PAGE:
Before he got out to open the back door, he turned and looked at me and said, "Life is full of choices, and luck, sometimes seemingly insignificant decisions can have major repercussions. Maybe you couldn't help how things went tonight. But, you can improve the odds of good results by thinking before you act, and being careful about who you associate with. Good luck and goodnight."
"Thank you, and I will."
Damn this life.
Damn its empty existence.
I once was young , you know.
What was the purpose, the destiny..........it seems to have passed me by. These waters I see before me I don't understand, I'm sure they in turn care not for me. So let this solitary bay deal with this shabby hat that I cast away in distress. I have become a sea apart from human understanding and a universe of separation from the answer to why. I seek not reciprocity, agreement or amnesty. My body sags limp inside baggy pants, my mind downcast, I'm saddened by a departure of faith. Alone in mind, frozen in snapshot time. The now of soft water is lapping at my feet, inexplicably soothing my uninspired woes. It's not my age that hampers nor the white of hair. It is the unknowing of my genesis in a universe guided by entropy that speeds evermore rapidly to empty. What is my destiny? Do I ever get to know? So alone I remain frozen in photographic poise, eyes and head downcast in despair. Yet in defiance the might of my right arm rebels and flings my hat. Could it be my reverie searching for some time before or possibly a better heavenly after? I'll wait a moment before I look up to see if that hat will float away or chance a route of return. Life is but happenstance with a probability ring. So will my mindless hat, by gentle wave-assist, return to me or slowly drift away without a solitary care? Returning a sign to hope and pray; drifting away a sign to remain apart in an uninspired way.
What was the purpose, the destiny..........it seems to have passed me by.
These waters I see before me I don't understand, I'm sure they in turn care not for me.
So let this solitary bay deal with this shabby hat that I cast away in distress.
I have become a sea apart from human understanding and a universe of separation from the answer to why.
I seek not reciprocity, agreement or amnesty.
My body sags limp inside baggy pants, my mind downcast, I'm saddened by a departure of faith.
Alone in mind, frozen in snapshot time.
The now of soft water is lapping at my feet, inexplicably soothing my uninspired woes.
It's not my age that hampers nor the white of hair.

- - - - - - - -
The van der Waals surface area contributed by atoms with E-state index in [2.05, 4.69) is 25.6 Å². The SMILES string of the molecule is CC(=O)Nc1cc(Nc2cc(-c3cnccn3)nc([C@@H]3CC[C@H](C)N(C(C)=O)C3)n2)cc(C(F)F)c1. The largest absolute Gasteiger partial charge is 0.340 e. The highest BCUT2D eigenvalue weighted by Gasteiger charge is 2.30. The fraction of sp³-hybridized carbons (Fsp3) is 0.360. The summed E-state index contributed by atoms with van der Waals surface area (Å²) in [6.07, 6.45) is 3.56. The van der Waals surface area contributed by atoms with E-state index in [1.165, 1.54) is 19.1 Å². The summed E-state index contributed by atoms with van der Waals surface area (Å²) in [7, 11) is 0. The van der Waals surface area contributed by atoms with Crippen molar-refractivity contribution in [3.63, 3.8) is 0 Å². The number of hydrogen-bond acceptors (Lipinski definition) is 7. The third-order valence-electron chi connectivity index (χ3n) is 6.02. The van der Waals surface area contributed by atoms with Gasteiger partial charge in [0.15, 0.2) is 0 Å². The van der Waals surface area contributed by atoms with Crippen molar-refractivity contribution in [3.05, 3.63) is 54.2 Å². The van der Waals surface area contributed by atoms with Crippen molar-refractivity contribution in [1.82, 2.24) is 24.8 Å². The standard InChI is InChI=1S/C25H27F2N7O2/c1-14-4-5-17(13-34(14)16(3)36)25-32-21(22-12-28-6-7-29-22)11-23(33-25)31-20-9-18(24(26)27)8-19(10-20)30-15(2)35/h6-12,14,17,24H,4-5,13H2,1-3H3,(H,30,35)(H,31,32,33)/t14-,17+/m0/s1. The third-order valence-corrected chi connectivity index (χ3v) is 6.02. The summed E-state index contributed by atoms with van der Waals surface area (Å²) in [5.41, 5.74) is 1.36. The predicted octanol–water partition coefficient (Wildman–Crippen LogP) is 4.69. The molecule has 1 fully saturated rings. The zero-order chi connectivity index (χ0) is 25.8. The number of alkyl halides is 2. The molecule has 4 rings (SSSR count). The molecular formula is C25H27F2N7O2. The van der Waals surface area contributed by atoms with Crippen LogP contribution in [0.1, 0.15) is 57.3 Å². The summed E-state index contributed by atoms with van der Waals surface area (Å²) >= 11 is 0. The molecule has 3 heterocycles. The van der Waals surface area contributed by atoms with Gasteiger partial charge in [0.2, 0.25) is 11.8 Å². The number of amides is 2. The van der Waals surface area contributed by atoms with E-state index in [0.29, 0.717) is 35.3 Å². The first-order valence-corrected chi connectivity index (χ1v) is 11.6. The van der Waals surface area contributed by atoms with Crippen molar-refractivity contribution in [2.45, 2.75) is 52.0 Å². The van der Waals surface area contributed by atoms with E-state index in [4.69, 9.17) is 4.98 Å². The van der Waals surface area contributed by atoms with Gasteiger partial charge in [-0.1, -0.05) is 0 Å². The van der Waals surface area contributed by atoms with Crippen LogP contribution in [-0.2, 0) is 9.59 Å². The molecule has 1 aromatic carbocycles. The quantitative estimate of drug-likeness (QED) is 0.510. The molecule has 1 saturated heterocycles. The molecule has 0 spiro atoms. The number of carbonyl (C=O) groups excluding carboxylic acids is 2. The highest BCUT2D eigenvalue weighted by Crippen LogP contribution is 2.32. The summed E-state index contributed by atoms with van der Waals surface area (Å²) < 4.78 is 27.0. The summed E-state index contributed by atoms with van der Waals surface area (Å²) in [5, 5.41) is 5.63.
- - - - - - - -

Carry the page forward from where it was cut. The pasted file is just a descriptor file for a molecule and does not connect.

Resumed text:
It is the unknowing of my genesis in a universe guided by entropy that speeds evermore rapidly to empty.
What is my destiny? Do I ever get to know?
So alone I remain frozen in photographic poise, eyes and head downcast in despair.
Yet in defiance the might of my right arm rebels and flings my hat.
Could it be my reverie searching for some time before or possibly a better heavenly after?
I'll wait a moment before I look up to see if that hat will float away or chance a route of return.
Life is but happenstance with a probability ring.
So will my mindless hat, by gentle wave-assist, return to me or slowly drift away without a solitary care?
Returning a sign to hope and pray; drifting away a sign to remain apart in an uninspired way.
With Pen In Hand Richard Carr
With pen in hand we scratch a page
with etchings from our hearts.
These markings form the letters
of the words to which they’re parts.
And the words, in turn, become the means
by which we bare our souls
and speak our minds in lines of rhyme …
we poets and our poems.
Of course, words alone cannot express
the wonders life presents
to each and every one of us
from birth until our death.
And, despite our “crafty penmanship”
and clever use of words,
the truths we write and read and speak
have yet to find a cure
for the illnesses and madnesses
which plague the human race.
And so, we poets must keep writing,
ever writing, just in case
some one of us, come someday,
pens the world’s most perfect poem
which maintains its rhyme and rhythm
in every language ever known.
It will likely be a simple piece
that’s easy to recite
which our kids will learn and
share for fun with giggles of delight.
And it will touch our “better spirits”
as if God had pushed the pen
to help this world of foes transition to
a globe of peaceful friends.
Copyright©2016 Richard Carr
Moonset On Sunset Beach Richard Carr
As the moon sets on Sunset at six-thirty a.m.
a new day is beginning to dawn.
The ocean is calm while mere traces of waves
wash ashore causing barely a sound.
The birds are hunting their prey in the usual way.
The only thing out of place here is me.
And, as I watch the moon sink upon the western horizon,
the first rays from the sun to the east kiss the beach.
Soon the masses will arrive with their
bundles of civilization to spread on the sand.
There’ll be young boys and girls and grown women and men.
here to play, or to just work on their tans.
Then, come the end of this day, they’ll pack up
their belongings and go home … but their footprints will remain.
But now … it's moonset on Sunset ... all is peaceful and calm.
Such sweet moments in life keep me sane.
Copyright ©2014 Richard Carr
FADED PHOTO Nick Kalvin MD
Each day, I blow a kiss, to your photo
Above my dresser, then go on my way.
That old picture, so long up on the wall
Last few years, that the colors fade away
Happy people, birds, waves, beach, golden sun,
All seem to dim as I reach eighty years.
You two, first son Tom, me in uniform.
If I look too long, my eyes blur with tears.
Wish we could go back, lovely Mom, dear Dad,
Instead, I move forward, use up each day...
So, please tell me, just how is it, where
Loved ones stay and never fade away?
Copyright 2015 Nick Kalvin
WINNER OF OUR SHORT STORY/POETRY PROMPT
Uninspired Fling Don Erdek
The Country Doctor - A Dying Breed by Clayton Jones
The last patient of the day, an eighty-year-old lady in for a checkup and a gossip update, said 'goodbye' and left Doctor Stevens (he prefers 'Doc') alone in his office with a paper plate full of cookies she baked for him.